After a car accident, brain injuries may be serious and lead to lifelong issues. In high velocity car accidents, occupants may suffer from the force and momentum of the accident, as well as be struck by objects, the structure of the car, or objects coming into the car during the accident. Many people do not even realize they have a traumatic brain injury from a car accident.
Unlike broken bones, the brain can’t always completely heal. In some cases, victims’ lives are permanently changed. This can affect their work, mental capacity, quality of life and many other factors related to brain injury.
If you have suffered a car accident brain injury, you may be able to collect compensation with the help of a Georgia car accident lawyer.
Common Types of Brain Injuries From Car Accidents
There are three levels of severity for a traumatic brain injury from a car accident: mild, medium, and severe.
Mild brain injuries include mild concussions with the following symptoms:
- Lack of coordination
- Sleeping more than usual
- Violent outbursts
- Mood swings
- Difficulty forming thoughts
- Memory loss
- Loss of smell or sensitivity to lights
Moderate to severe traumatic brain injuries may have permanent effects. They may even lead to a comatose state from which an individual might not recover.
Be alert for the following symptoms:
- Loss of consciousness
- Clear fluid draining from the ears
- Dilated pupils
- Nausea or vomiting
- Difficulty speaking or walking
- Combative behavior and a fiery temper
Types of Damages in a Car Accident Brain Injury Case
Traumatic brain injuries are a form of personal injury. To collect damages, you must file a personal injury claim. Personal injury victims are often eligible to collect three types of damages: economic, non-economic, and punitive.
Economic damages cover the financial losses that the victim has suffered due to the car accident. These include their medical bills, lost wages due to time off to recover, and any loss of future earnings due to further medical requirements.
Non-economic damages cover the emotional and intangible losses that the victim suffered. These may not have a receipt like economic damages, but their effects can be just as debilitating and their treatment can require significant financial expense. You may be entitled to claim non-economic damages for pain and suffering, loss of enjoyment of life, loss of capacity to work, disfigurement, and mental illness.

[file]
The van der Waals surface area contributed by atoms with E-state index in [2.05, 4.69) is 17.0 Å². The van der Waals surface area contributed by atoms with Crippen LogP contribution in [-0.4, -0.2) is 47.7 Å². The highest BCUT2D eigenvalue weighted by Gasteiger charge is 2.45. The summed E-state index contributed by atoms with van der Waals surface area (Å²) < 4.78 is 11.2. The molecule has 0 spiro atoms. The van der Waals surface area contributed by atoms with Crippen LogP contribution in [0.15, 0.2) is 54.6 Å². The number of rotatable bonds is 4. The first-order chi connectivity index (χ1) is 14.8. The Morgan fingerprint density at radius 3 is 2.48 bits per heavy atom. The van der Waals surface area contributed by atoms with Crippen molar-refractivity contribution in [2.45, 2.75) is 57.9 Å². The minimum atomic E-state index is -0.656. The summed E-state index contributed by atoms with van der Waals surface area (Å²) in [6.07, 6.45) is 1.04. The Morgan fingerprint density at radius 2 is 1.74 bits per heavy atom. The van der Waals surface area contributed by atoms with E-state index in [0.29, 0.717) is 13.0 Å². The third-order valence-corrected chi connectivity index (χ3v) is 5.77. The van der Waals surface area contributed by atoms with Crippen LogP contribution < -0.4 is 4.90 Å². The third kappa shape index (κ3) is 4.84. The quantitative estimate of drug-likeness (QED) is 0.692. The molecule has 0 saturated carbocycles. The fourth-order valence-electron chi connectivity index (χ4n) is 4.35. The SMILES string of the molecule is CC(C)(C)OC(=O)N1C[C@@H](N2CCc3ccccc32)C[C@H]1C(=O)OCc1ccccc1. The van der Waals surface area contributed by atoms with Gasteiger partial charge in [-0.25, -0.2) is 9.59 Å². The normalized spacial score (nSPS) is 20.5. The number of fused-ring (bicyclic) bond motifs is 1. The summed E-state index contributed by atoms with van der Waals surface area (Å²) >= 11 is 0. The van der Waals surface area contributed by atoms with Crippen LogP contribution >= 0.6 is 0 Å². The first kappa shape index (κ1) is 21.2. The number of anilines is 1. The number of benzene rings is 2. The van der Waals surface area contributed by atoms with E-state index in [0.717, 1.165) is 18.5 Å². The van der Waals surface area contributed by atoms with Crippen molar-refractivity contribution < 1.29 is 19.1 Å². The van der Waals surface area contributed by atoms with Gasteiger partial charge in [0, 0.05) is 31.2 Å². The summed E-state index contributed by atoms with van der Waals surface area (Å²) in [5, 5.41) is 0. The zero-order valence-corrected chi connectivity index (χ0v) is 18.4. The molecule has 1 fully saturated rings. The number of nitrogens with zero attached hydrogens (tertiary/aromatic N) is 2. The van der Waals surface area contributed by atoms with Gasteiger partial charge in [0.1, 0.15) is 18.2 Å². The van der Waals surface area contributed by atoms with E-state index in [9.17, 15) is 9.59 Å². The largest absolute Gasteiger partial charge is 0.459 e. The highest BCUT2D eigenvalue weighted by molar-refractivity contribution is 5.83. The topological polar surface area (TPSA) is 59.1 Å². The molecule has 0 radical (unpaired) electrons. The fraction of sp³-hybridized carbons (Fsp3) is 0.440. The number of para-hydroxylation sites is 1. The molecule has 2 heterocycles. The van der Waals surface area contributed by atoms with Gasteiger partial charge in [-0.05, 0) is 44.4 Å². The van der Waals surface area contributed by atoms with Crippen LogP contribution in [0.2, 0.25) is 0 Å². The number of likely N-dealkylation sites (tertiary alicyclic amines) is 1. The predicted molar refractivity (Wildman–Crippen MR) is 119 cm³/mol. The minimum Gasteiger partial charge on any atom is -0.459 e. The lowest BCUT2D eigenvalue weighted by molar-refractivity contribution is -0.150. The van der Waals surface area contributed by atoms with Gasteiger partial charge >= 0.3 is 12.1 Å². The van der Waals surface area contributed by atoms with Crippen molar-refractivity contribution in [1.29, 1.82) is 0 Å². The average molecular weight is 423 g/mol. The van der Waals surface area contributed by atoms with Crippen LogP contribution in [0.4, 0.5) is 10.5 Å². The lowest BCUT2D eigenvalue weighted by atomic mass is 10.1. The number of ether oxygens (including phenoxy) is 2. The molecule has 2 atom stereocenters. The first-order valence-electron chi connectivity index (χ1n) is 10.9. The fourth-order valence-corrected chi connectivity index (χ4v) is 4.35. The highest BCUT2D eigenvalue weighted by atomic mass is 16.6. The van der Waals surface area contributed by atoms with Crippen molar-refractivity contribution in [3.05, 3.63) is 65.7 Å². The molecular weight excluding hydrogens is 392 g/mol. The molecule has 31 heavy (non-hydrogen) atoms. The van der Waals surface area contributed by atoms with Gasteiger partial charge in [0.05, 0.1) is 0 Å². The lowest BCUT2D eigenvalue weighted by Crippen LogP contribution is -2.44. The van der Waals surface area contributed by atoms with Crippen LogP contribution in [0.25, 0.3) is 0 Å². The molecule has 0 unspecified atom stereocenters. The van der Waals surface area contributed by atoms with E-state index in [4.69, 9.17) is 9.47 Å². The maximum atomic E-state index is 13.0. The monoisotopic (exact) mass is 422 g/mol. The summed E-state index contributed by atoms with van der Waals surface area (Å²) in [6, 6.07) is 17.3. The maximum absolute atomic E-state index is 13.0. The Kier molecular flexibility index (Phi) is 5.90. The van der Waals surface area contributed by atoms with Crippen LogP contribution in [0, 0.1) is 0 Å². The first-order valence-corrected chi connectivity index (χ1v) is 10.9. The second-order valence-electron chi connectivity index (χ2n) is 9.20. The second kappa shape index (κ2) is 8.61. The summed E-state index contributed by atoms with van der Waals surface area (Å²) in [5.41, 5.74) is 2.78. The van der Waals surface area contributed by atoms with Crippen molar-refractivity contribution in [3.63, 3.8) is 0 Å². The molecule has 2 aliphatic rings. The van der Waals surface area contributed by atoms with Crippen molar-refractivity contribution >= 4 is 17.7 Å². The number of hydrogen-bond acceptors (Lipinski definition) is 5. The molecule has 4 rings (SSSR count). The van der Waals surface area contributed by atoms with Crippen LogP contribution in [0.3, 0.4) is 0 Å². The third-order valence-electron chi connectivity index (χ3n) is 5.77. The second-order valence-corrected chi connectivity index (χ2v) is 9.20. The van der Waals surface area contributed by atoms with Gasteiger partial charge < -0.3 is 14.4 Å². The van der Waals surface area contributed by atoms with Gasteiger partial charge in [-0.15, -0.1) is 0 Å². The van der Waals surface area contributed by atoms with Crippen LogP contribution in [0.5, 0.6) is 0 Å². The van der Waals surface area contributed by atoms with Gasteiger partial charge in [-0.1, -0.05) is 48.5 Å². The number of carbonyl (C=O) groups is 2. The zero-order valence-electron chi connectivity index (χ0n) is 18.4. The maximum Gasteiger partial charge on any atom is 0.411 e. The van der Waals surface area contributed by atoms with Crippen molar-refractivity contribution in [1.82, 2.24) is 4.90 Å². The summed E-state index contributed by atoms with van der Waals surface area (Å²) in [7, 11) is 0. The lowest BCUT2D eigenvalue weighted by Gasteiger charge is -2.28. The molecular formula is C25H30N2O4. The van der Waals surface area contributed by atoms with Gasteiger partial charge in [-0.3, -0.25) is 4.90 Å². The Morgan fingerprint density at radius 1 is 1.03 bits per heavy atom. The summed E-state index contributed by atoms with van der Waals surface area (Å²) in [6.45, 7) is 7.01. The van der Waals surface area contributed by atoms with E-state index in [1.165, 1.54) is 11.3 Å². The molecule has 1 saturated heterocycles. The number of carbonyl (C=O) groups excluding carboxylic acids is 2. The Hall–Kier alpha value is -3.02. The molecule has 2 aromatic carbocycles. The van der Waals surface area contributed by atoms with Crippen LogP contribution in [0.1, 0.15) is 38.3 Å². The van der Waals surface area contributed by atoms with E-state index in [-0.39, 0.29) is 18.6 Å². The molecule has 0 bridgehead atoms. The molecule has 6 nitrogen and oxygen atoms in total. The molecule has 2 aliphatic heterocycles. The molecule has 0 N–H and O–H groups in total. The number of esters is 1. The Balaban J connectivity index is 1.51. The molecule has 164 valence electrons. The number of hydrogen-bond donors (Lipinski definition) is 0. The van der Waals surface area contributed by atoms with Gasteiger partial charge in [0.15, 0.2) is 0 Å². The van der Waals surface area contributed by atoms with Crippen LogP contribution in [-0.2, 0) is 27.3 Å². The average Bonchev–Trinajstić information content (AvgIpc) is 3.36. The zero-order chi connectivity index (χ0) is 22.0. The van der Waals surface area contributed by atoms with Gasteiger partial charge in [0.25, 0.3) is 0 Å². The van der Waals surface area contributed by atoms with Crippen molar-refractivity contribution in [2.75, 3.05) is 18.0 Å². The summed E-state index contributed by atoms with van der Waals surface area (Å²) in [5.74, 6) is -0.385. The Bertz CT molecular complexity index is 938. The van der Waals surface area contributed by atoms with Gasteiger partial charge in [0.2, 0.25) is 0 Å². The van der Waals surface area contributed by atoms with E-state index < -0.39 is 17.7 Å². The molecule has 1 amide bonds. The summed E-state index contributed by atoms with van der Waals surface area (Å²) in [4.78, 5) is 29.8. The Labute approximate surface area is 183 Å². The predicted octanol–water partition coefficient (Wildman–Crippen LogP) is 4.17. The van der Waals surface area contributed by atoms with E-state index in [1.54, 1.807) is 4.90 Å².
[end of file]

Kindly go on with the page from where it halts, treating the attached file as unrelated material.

Punitive damages can only be awarded if the at-fault party was especially negligent, acted recklessly, or intentionally.
How much is a traumatic brain injury worth?
A traumatic brain injury is a serious medical condition that often has a long-term or permanent impact on an injury victim’s life. Often, people with TBI suffer from dizziness, blurred vision, vertigo, difficulty forming words, coordination difficulties, paresthesia (sensations on the skin such as burning or tingling), memory loss, personality changes, or other symptoms which have a severe impact on the victim’s ability to work and care for themselves.
Many of these symptoms can be permanent and the victim may be facing a future with full or partial disability.
With any traumatic brain or head injury, it is extremely important to talk to an experienced attorney in your area and make sure that all of your current and future needs will be met—and that you will be fully compensated for the massive impact this injury could have on the rest of your life. At Scholle Law, we have years of experience helping victims of TBI recover just compensation for their injuries. We know how to evaluate how much your injury is worth based on the severity, the circumstances, and your expenses to recover.
How to File a Personal Injury Claim to Collect Damages
If you have suffered a traumatic brain injury, you will need to file a personal injury claim to collect damages. To file a personal injury claim, you will need to do the following to prove the other party was negligent:
1. Duty of care
The other party must have a duty of care to the victim to be found negligent. This duty of care is a legally recognized obligation that every individual has to care for other members of society.
For example, any reasonable human understands that drivers on the road should not go out of their way to injure others or put them at risk. They have a duty to drive safely.
2. Breach of duty of care
Proving a breach of duty of care is as simple as comparing the driver’s actions with those of a reasonable individual.
For example, a driver who swerves recklessly would not be considered by a reasonable driver to be caring for others on the road since they are not driving safely.
To prove negligence, you must prove that the at-fault driver’s breach of duty caused your injuries.
For example, if the driver who was swerving sideswiped your car and sent you into a highway barrier. This collision causes you to slam your head against the steering wheel, giving you a traumatic brain injury. Thus, the negligent party is at-fault for your injuries.
Our experienced personal injury lawyers have helped thousands of car accident victims get their lives back. Now we want to help you.
Call us at (866) 592-1296 or contact us online today for a risk-free case assessment.